Teachers and Texts in the Ancient World: Philosophers, Jews, and Christians

Teachers and Texts in the Ancient World: Philosophers, Jews, and Christians

Teachers and Texts in the Ancient World: Philosophers, Jews, and Christians

Teachers and Texts in the Ancient World: Philosophers, Jews, and Christians

Synopsis

Teachers and Texts in the Ancient World presents a comprehensive and accessible survey of religious and philosophical teaching and classroom practices in the ancient world. H. Gregory Snyder synthesizes a wide range of ancient evidence and modern scholarship to address such questions as how the literary practices of Jews and Christians compared to the literary practices of the philosophical schools and whether Christians were particularly noteworthy for their attatchment to scripture. Teachers and Texts in the Ancient World will be of interest to students of classics, ancient history, the early Christian world and Jewish studies.

Excerpt

“Book! you lie there; the fact is, you
books must know your places. You’ll do
to give us the bare words and facts, but
we come in to supply the thoughts.”

Stubb, Moby Dick

While no one is likely to confuse the second mate of the Pequod with a scholar or intellectual, Stubb’s remark about books is admirably direct and most relevant to the present study. Pierre Bourdieu says much the same thing in a more sophisticated idiom:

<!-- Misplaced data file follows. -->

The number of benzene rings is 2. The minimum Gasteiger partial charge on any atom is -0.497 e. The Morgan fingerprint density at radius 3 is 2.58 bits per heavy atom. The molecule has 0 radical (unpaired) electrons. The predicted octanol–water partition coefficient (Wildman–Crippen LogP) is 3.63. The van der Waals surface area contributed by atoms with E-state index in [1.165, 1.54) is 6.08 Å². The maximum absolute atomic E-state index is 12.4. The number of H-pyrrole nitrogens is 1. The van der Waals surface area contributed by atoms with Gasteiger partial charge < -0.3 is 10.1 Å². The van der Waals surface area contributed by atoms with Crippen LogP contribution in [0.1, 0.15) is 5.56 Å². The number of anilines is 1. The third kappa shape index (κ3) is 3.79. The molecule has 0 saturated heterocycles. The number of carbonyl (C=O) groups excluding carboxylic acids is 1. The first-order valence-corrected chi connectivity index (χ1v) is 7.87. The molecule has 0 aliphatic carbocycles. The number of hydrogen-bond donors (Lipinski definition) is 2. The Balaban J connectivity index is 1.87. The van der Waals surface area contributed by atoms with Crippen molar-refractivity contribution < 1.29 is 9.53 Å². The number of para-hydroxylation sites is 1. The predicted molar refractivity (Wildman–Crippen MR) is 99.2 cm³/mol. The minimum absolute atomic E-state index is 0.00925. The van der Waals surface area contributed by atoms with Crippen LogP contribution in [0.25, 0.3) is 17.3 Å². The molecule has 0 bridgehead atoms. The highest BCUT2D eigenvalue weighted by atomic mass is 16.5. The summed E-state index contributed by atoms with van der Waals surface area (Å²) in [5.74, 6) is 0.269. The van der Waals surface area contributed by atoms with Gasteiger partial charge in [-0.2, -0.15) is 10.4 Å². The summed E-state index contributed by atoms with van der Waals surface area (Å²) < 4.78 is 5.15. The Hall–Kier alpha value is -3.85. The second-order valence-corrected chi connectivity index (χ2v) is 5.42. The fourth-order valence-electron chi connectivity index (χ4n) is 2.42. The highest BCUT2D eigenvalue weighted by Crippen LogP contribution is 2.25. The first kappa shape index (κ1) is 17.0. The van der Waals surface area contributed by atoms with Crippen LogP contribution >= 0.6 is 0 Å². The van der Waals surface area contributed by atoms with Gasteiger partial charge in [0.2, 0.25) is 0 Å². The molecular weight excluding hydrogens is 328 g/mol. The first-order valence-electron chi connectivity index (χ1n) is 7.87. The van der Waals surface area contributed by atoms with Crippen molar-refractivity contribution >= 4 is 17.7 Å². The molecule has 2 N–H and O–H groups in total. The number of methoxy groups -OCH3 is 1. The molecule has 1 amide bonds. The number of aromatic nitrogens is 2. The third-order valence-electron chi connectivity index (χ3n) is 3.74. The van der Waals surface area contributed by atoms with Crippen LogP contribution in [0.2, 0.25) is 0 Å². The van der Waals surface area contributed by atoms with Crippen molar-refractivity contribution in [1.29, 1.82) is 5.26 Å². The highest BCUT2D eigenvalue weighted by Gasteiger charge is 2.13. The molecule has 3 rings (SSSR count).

Re-siting reading and the text read in a history of cultural production and transmission means giving oneself a chance of understanding the reader’s relation to his or her object and also of understanding how the relation to the object is part and parcel of that object.

(Bourdieu 1990:101)

However it is stated, Bourdieu’s (and Stubb’s) insight is one of the fundamental convictions lying behind this book. Written texts presume users and contexts of use; they are embedded in a wide variety of human transactions. They should not and cannot be understood as isolated objects. Therefore, I have attempted to provide not another “history of the book,” but rather a contribution towards a “history of the reader,” or a “history of the reader-text relation.”

This study was initially motivated by a curiosity about the “suspicion of written texts” supposedly widespread in the ancient world. in certain fields, especially in biblical studies, this has become something of a scholarly commonplace. As a first step in getting at what

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